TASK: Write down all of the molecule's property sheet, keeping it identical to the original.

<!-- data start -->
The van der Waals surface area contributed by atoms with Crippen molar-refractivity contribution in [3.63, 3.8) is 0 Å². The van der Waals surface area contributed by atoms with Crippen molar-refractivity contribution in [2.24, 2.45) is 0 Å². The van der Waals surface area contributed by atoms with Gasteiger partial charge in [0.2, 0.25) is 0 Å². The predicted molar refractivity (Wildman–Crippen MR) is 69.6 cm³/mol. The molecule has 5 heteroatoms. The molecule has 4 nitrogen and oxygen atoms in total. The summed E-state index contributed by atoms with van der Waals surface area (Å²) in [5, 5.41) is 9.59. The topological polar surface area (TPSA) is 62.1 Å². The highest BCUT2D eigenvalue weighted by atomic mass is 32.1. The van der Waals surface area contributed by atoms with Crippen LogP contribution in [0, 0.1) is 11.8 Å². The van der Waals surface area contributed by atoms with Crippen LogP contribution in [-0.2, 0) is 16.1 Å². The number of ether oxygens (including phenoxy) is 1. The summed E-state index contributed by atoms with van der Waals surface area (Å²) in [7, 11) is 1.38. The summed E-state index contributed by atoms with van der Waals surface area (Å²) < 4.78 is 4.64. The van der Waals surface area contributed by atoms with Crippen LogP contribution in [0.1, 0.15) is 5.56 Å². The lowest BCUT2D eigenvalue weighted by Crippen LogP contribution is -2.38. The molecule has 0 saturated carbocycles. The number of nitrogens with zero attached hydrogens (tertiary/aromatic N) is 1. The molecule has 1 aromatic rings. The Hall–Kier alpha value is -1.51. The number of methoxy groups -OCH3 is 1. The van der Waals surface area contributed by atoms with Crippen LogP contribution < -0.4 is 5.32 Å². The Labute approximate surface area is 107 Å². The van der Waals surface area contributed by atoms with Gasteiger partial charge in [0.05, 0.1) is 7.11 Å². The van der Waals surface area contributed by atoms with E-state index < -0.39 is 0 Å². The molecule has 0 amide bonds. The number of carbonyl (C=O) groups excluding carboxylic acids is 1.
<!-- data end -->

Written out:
The van der Waals surface area contributed by atoms with Crippen molar-refractivity contribution in [3.63, 3.8) is 0 Å². The van der Waals surface area contributed by atoms with Crippen molar-refractivity contribution in [2.24, 2.45) is 0 Å². The van der Waals surface area contributed by atoms with Gasteiger partial charge in [0.2, 0.25) is 0 Å². The predicted molar refractivity (Wildman–Crippen MR) is 69.6 cm³/mol. The molecule has 5 heteroatoms. The molecule has 4 nitrogen and oxygen atoms in total. The summed E-state index contributed by atoms with van der Waals surface area (Å²) in [5, 5.41) is 9.59. The topological polar surface area (TPSA) is 62.1 Å². The highest BCUT2D eigenvalue weighted by atomic mass is 32.1. The van der Waals surface area contributed by atoms with Crippen LogP contribution in [0, 0.1) is 11.8 Å². The van der Waals surface area contributed by atoms with Crippen LogP contribution in [-0.2, 0) is 16.1 Å². The number of ether oxygens (including phenoxy) is 1. The summed E-state index contributed by atoms with van der Waals surface area (Å²) in [7, 11) is 1.38. The summed E-state index contributed by atoms with van der Waals surface area (Å²) < 4.78 is 4.64. The van der Waals surface area contributed by atoms with Crippen LogP contribution in [0.1, 0.15) is 5.56 Å². The lowest BCUT2D eigenvalue weighted by Crippen LogP contribution is -2.38. The molecule has 0 saturated carbocycles. The number of nitrogens with zero attached hydrogens (tertiary/aromatic N) is 1. The molecule has 1 aromatic rings. The Hall–Kier alpha value is -1.51. The number of methoxy groups -OCH3 is 1. The van der Waals surface area contributed by atoms with Crippen LogP contribution < -0.4 is 5.32 Å². The Labute approximate surface area is 107 Å². The van der Waals surface area contributed by atoms with Gasteiger partial charge in [0.05, 0.1) is 7.11 Å². The van der Waals surface area contributed by atoms with E-state index < -0.39 is 0 Å². The molecule has 0 amide bonds. The number of carbonyl (C=O) groups excluding carboxylic acids is 1.